Memories are strange. They can lie hidden in some remote storage locker in the brain, forgotten for decades until a word spoken, read or written sparks them back to life as real as if they happened yesterday.
It happened to me a few days ago while assembling my late Mothers’ Day offering. I mentioned my mother wearing a starched white pinafore apron to protect her best dress from tidying-up stains before marching us all – except dad – to church for Mothering Sunday which preceded Mothers’ Day by a few hundred years.
“Her best dress” may have left the impression that she had a wardrobe full of dresses to choose from. Alas, I was writing about Mothering Sunday in the 1930’s, the middle years of the great depression. A time when mothers, fathers and their offspring had one “Sunday best” set of clothes for weddings, funerals or church on Sundays.
It’s the reason – or excuse – dad had for not accompanying us to Church. His wife, two sons and a daughter had “best clothes”; dad had only the working clothes he tramped the streets in from Monday to Saturday looking for work – or working his garden patch to keep us in fresh vegetables.
He preferred a couple of Sunday hours in The Wheatsheaf Pub where a penny or two would bring him more realistic comfort than a St Mary’s Church High Anglican sermon.
Mother’s best dress may well have been several years out of style on Mothering Sunday, but the white pinafore apron protecting it was bang on, always in fashion on days of celebration.
Christmas Eve carol service, Easter, birthdays, baptisms, weddings, all the special days in our family life marked by a carefully preserved dress – and the always immaculate white pinafore apron. The last time I saw my mother wearing her special event attire was in June, 1948.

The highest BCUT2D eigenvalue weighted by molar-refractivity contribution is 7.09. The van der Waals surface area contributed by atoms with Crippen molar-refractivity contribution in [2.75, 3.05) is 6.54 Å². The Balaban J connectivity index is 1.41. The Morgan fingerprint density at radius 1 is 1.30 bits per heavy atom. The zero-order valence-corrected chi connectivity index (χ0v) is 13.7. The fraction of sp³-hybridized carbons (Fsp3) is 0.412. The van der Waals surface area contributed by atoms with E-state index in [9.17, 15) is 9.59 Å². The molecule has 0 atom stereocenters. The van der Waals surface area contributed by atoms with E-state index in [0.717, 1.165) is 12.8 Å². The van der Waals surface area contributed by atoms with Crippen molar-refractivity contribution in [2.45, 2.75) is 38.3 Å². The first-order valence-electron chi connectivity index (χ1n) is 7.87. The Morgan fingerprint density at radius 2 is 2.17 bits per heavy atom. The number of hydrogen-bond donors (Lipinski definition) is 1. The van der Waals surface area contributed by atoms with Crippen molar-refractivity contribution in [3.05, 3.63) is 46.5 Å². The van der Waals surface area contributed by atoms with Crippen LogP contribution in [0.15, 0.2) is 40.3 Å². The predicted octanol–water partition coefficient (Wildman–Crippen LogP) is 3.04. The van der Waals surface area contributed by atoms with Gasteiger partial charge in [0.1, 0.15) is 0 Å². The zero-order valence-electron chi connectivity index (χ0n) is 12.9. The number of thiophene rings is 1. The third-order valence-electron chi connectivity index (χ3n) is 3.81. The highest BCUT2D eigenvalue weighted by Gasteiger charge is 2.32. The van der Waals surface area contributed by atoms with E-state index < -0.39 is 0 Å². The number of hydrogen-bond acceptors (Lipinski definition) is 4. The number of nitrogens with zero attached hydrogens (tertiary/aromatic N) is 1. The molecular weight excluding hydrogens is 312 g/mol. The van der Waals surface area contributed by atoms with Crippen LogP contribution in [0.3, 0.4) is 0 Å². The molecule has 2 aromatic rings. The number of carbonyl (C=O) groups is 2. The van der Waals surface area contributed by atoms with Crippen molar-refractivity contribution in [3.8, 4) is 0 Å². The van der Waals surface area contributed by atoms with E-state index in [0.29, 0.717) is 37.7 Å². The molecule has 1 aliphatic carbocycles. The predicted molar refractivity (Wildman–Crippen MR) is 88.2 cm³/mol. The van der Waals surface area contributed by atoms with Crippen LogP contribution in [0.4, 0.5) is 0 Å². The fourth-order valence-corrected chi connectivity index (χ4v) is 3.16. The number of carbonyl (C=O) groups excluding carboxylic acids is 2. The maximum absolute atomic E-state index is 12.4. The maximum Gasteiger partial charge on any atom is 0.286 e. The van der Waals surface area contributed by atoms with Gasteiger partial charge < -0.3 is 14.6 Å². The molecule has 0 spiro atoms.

My first wife Joyce and our 18 month old son Stephen, en route to our new life in Canada, had stayed overnight with mum and dad. Dinner had been solemn but happy, breakfast a very quiet affair. Mother was wearing her best dress – and her special occasion white pinafore apron.
A taxi arrived to take us to Trent Valley railway station and the train to Southampton where we would board the Cunard’s Aquitania for the voyage to Pier 21, Halifax. It was a warm day, sultry, with threatening thunder rumbling. As the taxi swung from Bottrill Street onto Manor Road I looked back. Mother was on the doorstep of Number 19, her white pinafore apron clear and proud as she waved goodbye on this, for us all, most special occasion.
It was the last time I saw her.
She had been diagnosed with inoperable cancer two weeks earlier but had forbidden anyone to tell me about it. Nothing was to spoil the day her sole surviving son achieved what she had so long urged him to do – break free from life on the edge of the Black Country to take up a new life in Canada.
Little more than a year later she was “gone far away into the silent land” and I walked down to Ogden Point and shed a lonely tear for a wonderful friend and mother – and her white pinafore apron for special occasions.